that no practical difficulty remains to embarrass us in offering our petitions. It is worthy of note, however, that the theologies usually offer solutions, as they call them, which will not bear analysis. For example, one of the chief difficulties is sometimes stated thus: Since God is immutable, as even the least intense schools of theology teach, then prayer cannot move him. Fixed unalterably in his purposes, I cannot obtain by prayer aught but what will nevertheless certainly occur, and may be had by simply waiting without praying. Hence, prayer is objectively of no avail. It is usual to meet this by saying that prayer is one link in the chain of moral sequences which necessarily precede the event, through which or by means of which it is brought to pass, so that, should it be omitted, the sequences would occur in different order, and determine a different event. This removes the difficulty somewhat out of reach, perhaps, but not out of sight; certainly it is no solution. It is unsatisfactory, because it assumes that moral sequences are of the nature of physical cause and effect, which cannot be proved; it asserts the answer to be merely a result, the natural consequence of a law governing moral sequences, which contradicts its immediateness; it regards prayer as something other than it seems and claims to be, hence as untrue, which reduces it to theatrical formality. To avoid such objections, the reply takes this shape: The prayer also is preordained, and will as certainly occur as the subsequent event, its answer. No doubt; but that does not help us, as it involves the inscrutable mystery of free agency and preordination.
It is idle to attempt a clear and positive solution of these difficulties. Our finite minds cannot grasp and handle the doctrine of God's immutability. Such a concept is beyond us. Our logic has no terms by which to compress it into positive propositions; hence it can give us only negative conclusions, and involves us in fallacy, when we try to combine it positively with the doctrine of wrestling and prevailing prayer. It is a burden for faith, that any act of the unchangeable is conditioned on free asking.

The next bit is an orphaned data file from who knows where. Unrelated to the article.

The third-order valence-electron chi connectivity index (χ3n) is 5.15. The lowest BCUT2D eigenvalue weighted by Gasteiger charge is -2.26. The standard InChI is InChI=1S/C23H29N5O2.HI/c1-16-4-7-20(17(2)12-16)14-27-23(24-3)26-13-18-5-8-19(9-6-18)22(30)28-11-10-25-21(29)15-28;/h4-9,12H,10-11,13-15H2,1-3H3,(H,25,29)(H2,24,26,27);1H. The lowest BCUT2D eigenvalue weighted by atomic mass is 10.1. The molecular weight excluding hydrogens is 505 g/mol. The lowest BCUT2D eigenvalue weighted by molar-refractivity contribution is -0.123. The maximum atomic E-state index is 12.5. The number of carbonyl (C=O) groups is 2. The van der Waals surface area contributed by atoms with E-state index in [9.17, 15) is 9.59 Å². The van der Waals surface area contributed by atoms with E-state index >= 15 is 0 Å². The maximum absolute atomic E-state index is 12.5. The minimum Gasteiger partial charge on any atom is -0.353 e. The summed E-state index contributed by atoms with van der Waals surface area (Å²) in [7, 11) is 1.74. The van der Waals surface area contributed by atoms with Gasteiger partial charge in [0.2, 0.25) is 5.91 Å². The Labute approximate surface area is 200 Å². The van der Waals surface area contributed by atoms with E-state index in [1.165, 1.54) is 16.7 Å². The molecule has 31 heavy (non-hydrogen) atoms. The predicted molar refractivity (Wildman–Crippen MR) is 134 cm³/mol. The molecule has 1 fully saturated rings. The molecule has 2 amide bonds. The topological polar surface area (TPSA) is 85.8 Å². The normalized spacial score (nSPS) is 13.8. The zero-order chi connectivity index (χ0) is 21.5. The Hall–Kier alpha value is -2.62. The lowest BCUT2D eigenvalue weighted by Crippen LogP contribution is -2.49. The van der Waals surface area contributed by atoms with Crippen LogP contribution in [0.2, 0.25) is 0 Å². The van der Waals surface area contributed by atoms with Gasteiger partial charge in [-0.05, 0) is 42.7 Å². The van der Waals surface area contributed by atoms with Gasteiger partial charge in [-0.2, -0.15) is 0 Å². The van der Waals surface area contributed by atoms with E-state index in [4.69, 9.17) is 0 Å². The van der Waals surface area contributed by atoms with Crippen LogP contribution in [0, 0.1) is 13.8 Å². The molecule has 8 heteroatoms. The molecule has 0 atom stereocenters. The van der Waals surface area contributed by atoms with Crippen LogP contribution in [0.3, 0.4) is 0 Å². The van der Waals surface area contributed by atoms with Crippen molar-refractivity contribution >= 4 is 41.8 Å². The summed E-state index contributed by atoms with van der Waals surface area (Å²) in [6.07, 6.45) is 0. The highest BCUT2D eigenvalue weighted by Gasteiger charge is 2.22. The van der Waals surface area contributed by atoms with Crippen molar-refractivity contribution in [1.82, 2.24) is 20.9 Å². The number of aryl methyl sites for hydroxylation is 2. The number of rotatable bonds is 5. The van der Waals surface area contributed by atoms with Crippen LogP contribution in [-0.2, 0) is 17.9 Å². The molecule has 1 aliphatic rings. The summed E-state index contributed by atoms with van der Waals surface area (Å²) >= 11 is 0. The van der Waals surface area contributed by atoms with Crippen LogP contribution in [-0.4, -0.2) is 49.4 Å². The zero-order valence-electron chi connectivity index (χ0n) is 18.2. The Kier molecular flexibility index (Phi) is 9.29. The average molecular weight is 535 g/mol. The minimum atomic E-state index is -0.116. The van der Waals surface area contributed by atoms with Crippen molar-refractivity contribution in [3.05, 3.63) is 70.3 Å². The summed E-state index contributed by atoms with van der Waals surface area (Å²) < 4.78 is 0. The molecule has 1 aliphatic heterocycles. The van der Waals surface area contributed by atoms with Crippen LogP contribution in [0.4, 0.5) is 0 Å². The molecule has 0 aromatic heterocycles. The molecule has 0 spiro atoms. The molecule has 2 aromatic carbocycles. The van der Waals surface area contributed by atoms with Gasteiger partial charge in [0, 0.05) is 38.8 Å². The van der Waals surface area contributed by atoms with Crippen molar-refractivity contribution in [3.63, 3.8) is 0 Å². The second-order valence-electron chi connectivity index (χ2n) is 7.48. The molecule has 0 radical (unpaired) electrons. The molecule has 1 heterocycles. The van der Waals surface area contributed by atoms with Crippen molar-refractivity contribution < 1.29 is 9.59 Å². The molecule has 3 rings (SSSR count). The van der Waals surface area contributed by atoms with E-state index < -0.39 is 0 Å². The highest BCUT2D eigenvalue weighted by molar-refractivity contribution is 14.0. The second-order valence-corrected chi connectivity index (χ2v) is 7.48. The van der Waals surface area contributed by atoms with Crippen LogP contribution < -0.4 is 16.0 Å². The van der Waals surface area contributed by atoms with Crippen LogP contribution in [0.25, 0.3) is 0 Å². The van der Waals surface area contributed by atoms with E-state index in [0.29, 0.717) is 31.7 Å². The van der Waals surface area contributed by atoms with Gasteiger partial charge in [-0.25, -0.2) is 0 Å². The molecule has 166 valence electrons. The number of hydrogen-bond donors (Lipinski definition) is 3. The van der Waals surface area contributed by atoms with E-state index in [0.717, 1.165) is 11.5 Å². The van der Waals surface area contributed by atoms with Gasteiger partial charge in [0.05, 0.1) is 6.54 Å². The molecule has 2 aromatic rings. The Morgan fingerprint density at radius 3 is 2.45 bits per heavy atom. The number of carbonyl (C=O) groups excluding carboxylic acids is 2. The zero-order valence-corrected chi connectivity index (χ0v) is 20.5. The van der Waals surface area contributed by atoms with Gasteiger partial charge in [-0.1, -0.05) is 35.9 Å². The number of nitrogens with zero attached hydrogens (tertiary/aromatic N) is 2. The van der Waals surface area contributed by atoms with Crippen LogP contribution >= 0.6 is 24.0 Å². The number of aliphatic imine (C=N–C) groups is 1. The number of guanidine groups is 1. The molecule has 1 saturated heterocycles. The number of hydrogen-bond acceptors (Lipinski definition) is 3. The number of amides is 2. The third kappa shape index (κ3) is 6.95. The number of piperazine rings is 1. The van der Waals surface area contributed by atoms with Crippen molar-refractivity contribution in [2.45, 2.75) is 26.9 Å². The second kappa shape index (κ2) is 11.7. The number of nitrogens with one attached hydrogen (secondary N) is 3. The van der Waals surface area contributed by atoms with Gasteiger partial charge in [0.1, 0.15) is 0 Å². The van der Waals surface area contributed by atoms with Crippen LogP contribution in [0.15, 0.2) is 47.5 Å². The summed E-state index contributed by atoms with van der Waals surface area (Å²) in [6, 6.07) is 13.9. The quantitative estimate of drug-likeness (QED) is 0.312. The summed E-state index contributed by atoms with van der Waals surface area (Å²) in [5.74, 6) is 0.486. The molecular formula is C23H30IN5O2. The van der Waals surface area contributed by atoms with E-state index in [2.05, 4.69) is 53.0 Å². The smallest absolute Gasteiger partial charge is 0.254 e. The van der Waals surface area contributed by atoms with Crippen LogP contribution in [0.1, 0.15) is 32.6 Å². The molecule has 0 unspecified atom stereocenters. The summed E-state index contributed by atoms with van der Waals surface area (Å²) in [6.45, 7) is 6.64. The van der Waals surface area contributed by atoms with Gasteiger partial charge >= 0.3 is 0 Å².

It has been our object only to indicate a test drawn from the innermost spirit of prayer, which may remove practical difficulties, and perhaps enlarge our intelligent freedom in petition. We must never forget that prayer does not seek to change the purposes of Him who worketh all things after the counsel of his own will, and that it is the object of our profoundest concern to be filled with the knowledge of his will, in all wisdom and spiritual understanding. We must seek in prayer that angelic ecstacy wherein our desires are lifted into perfect accord with the holy will of God, our hearts panting after the constant fulfillment of his wise and righteous designs. This accord is pleasing to him, and secures to us his favor, the sum of all conceivable blessings. The genuineness and efficacy of prayer is to be tested, or rather ascertained, not by setting it counter to natural order or to moral order; not by observing whether or not it can literally cast mountains into the sea, or convert a nation in a day; not by placing the human will in conflict with the divine will, and observing which prevails; but by observing whether its seeking is in perfect harmony with God's own purposes,—whether it can all be resolved into this: "Hallowed be thy name; thy kingdom come; thy will be done in earth as it is in heaven."